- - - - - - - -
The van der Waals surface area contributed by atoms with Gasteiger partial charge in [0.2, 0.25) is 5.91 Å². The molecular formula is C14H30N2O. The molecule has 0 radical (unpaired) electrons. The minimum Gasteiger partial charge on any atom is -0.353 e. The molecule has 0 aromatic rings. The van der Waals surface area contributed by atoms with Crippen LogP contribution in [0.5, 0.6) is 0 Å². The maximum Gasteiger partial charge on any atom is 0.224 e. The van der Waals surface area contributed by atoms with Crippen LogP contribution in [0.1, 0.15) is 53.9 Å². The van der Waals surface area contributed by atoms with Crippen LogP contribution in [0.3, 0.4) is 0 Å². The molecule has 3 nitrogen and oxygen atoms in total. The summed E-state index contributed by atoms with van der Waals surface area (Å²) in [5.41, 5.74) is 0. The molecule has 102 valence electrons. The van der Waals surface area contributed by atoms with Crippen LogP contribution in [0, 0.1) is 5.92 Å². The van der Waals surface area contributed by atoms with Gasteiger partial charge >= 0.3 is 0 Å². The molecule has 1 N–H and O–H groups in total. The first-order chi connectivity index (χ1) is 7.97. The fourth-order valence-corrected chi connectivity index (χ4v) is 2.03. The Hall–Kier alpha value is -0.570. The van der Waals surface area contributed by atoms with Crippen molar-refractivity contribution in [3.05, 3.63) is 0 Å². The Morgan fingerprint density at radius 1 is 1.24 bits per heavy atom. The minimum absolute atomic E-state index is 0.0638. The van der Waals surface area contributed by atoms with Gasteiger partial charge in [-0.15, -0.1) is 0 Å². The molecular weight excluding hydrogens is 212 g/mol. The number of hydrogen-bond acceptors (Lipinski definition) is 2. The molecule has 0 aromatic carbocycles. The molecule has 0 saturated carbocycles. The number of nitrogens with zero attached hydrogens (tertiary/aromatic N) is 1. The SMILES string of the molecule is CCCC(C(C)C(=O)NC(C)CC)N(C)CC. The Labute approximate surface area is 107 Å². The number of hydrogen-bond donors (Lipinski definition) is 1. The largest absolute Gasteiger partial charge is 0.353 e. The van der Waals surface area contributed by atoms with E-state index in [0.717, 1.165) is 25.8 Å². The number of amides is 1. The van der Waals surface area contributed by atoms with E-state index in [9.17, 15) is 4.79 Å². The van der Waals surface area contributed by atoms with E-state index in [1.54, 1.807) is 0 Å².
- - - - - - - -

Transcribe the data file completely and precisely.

The van der Waals surface area contributed by atoms with Gasteiger partial charge in [0.2, 0.25) is 5.91 Å². The molecular formula is C14H30N2O. The molecule has 0 radical (unpaired) electrons. The minimum Gasteiger partial charge on any atom is -0.353 e. The molecule has 0 aromatic rings. The van der Waals surface area contributed by atoms with Crippen LogP contribution in [0.5, 0.6) is 0 Å². The maximum Gasteiger partial charge on any atom is 0.224 e. The van der Waals surface area contributed by atoms with Crippen LogP contribution in [0.1, 0.15) is 53.9 Å². The van der Waals surface area contributed by atoms with Crippen LogP contribution in [0.3, 0.4) is 0 Å². The molecule has 3 nitrogen and oxygen atoms in total. The summed E-state index contributed by atoms with van der Waals surface area (Å²) in [5.41, 5.74) is 0. The molecule has 102 valence electrons. The van der Waals surface area contributed by atoms with Crippen LogP contribution in [0, 0.1) is 5.92 Å². The van der Waals surface area contributed by atoms with Gasteiger partial charge >= 0.3 is 0 Å². The molecule has 1 N–H and O–H groups in total. The first-order chi connectivity index (χ1) is 7.97. The fourth-order valence-corrected chi connectivity index (χ4v) is 2.03. The Hall–Kier alpha value is -0.570. The van der Waals surface area contributed by atoms with Crippen molar-refractivity contribution in [3.05, 3.63) is 0 Å². The Morgan fingerprint density at radius 1 is 1.24 bits per heavy atom. The minimum absolute atomic E-state index is 0.0638. The van der Waals surface area contributed by atoms with Gasteiger partial charge in [-0.15, -0.1) is 0 Å². The molecular weight excluding hydrogens is 212 g/mol. The number of hydrogen-bond acceptors (Lipinski definition) is 2. The molecule has 0 aromatic carbocycles. The molecule has 0 saturated carbocycles. The number of nitrogens with zero attached hydrogens (tertiary/aromatic N) is 1. The SMILES string of the molecule is CCCC(C(C)C(=O)NC(C)CC)N(C)CC. The Labute approximate surface area is 107 Å². The number of hydrogen-bond donors (Lipinski definition) is 1. The largest absolute Gasteiger partial charge is 0.353 e. The van der Waals surface area contributed by atoms with E-state index in [0.717, 1.165) is 25.8 Å². The number of amides is 1. The van der Waals surface area contributed by atoms with E-state index in [9.17, 15) is 4.79 Å². The van der Waals surface area contributed by atoms with E-state index in [1.54, 1.807) is 0 Å².